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Source apportionment of methane escaping the subsea permafrost system in the outer Eurasian Arctic Shelf
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2021 (English)In: Proceedings of the National Academy of Sciences, Vol. 118, no 10Article in journal (Refereed) Published
Abstract [en]

Extensive release of methane from sediments of the world’s largest continental shelf, the East Siberian Arctic Ocean (ESAO), is one of the few Earth system processes that can cause a net transfer of carbon from land/ocean to the atmosphere and thus amplify global warming on the timescale of this century. An important gap in our current knowledge concerns the contributions of different subsea pools to the observed methane releases. This knowledge is a prerequisite to robust predictions on how these releases will develop in the future. Triple-isotope–based fingerprinting of the origin of the highly elevated ESAO methane levels points to a limited contribution from shallow microbial sources and instead a dominating contribution from a deep thermogenic pool.The East Siberian Arctic Shelf holds large amounts of inundated carbon and methane (CH4). Holocene warming by overlying seawater, recently fortified by anthropogenic warming, has caused thawing of the underlying subsea permafrost. Despite extensive observations of elevated seawater CH4 in the past decades, relative contributions from different subsea compartments such as early diagenesis, subsea permafrost, methane hydrates, and underlying thermogenic/ free gas to these methane releases remain elusive. Dissolved methane concentrations observed in the Laptev Sea ranged from 3 to 1,500 nM (median 151 nM; oversaturation by ∼3,800%). Methane stable isotopic composition showed strong vertical and horizontal gradients with source signatures for two seepage areas of δ13C-CH4 = (−42.6 ± 0.5)/(−55.0 ± 0.5) ‰ and δD-CH4 = (−136.8 ± 8.0)/(−158.1 ± 5.5) ‰, suggesting a thermogenic/natural gas source. Increasingly enriched δ13C-CH4 and δD-CH4 at distance from the seeps indicated methane oxidation. The Δ14C-CH4 signal was strongly depleted (i.e., old) near the seeps (−993 ± 19/−1050 ± 89‰). Hence, all three isotope systems are consistent with methane release from an old, deep, and likely thermogenic pool to the outer Laptev Sea. This knowledge of what subsea sources are contributing to the observed methane release is a prerequisite to predictions on how these emissions will increase over coming decades and centuries.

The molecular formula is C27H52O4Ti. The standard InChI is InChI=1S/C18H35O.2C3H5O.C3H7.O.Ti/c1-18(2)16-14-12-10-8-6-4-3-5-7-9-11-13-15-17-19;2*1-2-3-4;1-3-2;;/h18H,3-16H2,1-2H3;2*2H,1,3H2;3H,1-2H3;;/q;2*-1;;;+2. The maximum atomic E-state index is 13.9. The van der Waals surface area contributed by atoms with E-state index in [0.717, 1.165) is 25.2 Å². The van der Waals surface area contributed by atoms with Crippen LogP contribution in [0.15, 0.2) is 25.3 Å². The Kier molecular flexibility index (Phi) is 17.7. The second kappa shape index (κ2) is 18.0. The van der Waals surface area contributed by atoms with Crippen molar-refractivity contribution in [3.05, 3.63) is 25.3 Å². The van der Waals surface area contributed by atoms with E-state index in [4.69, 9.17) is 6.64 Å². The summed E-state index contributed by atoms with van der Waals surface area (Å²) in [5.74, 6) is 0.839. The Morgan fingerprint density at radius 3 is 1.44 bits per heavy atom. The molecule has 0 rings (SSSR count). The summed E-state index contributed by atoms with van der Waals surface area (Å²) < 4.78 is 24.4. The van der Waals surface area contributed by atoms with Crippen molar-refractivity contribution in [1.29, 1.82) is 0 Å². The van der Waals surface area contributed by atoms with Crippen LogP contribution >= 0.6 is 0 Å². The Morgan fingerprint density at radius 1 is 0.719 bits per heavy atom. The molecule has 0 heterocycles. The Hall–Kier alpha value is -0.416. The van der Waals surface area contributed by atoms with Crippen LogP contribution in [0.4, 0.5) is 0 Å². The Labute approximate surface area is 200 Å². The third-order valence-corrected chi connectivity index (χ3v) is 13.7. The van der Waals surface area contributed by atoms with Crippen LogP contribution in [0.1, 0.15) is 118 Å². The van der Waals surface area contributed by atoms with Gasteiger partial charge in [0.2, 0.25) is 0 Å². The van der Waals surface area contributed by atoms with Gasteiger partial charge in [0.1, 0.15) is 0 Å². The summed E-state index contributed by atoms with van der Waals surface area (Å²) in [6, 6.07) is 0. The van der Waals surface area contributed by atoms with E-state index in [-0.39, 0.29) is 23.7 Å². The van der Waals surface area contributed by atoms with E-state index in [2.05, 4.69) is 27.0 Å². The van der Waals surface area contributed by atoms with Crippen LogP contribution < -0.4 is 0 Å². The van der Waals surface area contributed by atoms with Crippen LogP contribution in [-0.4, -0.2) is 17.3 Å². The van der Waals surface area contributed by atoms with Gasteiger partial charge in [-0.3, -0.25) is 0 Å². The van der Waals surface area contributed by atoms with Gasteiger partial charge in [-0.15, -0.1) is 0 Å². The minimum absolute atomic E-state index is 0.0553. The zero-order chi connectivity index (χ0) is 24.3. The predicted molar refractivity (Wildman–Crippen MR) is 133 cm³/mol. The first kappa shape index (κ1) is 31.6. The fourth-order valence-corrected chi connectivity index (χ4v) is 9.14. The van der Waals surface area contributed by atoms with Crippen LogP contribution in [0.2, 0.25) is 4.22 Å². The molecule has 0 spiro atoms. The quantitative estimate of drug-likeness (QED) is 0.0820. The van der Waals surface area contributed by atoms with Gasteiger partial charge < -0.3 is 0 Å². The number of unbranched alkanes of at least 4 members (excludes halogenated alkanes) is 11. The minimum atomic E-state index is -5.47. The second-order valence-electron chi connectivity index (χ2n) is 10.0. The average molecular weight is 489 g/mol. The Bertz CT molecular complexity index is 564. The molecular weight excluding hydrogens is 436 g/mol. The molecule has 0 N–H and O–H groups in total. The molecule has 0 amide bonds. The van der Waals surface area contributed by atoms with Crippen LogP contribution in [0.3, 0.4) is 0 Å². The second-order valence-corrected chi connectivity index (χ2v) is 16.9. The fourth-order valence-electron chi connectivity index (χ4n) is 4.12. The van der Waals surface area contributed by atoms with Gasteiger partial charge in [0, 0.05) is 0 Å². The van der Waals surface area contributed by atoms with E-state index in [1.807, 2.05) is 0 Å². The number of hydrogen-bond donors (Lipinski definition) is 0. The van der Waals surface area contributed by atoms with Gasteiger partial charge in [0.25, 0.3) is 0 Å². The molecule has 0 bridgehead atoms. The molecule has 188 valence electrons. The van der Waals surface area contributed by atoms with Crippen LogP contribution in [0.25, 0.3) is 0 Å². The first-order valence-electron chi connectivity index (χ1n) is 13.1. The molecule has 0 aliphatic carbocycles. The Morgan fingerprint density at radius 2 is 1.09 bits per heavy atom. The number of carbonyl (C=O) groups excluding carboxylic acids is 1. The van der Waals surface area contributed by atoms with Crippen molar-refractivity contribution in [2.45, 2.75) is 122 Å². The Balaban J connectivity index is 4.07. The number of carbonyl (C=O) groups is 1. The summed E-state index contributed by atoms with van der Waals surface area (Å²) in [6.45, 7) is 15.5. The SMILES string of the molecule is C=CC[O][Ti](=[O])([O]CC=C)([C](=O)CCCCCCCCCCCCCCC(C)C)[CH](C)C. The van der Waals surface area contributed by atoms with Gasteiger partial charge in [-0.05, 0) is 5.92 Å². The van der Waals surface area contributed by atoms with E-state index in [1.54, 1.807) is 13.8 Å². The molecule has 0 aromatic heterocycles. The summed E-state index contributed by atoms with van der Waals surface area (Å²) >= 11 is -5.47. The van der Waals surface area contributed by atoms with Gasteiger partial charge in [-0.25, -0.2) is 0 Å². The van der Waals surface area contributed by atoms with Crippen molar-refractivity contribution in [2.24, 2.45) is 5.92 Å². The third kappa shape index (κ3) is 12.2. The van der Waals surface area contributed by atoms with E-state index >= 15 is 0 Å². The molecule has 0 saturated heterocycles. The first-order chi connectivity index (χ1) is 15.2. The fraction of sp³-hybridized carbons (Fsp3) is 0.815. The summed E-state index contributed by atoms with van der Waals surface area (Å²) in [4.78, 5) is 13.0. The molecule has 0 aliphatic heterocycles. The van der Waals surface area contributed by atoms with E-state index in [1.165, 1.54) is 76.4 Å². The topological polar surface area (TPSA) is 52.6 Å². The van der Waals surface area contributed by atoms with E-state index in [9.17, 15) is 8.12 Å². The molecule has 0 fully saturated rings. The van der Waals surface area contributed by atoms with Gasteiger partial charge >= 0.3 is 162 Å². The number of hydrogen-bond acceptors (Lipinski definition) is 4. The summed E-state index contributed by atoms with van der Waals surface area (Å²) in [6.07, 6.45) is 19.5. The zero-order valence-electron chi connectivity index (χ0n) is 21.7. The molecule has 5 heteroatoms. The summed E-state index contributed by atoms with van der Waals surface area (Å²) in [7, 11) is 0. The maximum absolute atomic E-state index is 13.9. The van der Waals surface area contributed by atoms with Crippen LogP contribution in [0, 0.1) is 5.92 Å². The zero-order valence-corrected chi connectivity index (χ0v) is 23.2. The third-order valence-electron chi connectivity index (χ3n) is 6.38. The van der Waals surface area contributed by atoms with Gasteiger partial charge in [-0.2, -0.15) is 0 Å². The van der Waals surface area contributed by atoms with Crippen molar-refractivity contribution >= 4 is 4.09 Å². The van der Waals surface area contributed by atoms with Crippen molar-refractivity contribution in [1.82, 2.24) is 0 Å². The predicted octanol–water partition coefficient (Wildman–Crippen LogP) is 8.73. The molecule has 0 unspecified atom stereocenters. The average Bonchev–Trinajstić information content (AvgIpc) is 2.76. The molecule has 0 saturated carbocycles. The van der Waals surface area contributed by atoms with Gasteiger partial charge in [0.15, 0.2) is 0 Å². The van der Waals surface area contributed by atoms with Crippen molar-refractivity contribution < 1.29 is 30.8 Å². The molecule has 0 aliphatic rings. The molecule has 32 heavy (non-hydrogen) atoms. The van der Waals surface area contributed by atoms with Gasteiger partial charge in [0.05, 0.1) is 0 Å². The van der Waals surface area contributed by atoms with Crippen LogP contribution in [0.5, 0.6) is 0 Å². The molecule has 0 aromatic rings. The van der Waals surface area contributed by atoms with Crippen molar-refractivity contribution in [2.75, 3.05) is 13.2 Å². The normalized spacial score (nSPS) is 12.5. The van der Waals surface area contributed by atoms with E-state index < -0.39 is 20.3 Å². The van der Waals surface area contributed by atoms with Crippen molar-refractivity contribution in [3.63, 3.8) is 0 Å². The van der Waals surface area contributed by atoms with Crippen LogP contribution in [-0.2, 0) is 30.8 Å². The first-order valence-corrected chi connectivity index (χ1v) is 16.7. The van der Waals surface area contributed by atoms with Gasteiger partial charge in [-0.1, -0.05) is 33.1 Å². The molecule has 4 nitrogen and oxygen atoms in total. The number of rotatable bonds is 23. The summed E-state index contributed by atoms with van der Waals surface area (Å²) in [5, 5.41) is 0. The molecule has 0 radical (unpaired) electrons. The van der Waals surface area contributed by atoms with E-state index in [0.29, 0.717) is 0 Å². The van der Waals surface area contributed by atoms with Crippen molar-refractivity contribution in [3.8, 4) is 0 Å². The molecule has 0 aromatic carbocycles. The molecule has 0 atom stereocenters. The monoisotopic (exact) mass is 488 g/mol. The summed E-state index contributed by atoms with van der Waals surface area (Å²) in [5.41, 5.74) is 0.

Place, publisher, year, edition, pages
2021. Vol. 118, no 10
National Category
Earth and Related Environmental Sciences
Research subject
SWEDARCTIC 2014, SWERUS-C3
Identifiers
URN: urn:nbn:se:polar:diva-8673DOI: 10.1073/pnas.2019672118OAI: oai:DiVA.org:polar-8673DiVA, id: diva2:1548243
Note

All data used in this study are publicly available at the Stockholm University Bolin Centre for Climate Research Database (https://doi.org/10.17043/swerus-2014-methane-isotopes).

Available from: 2021-04-29 Created: 2021-04-29 Last updated: 2021-04-29Bibliographically approved

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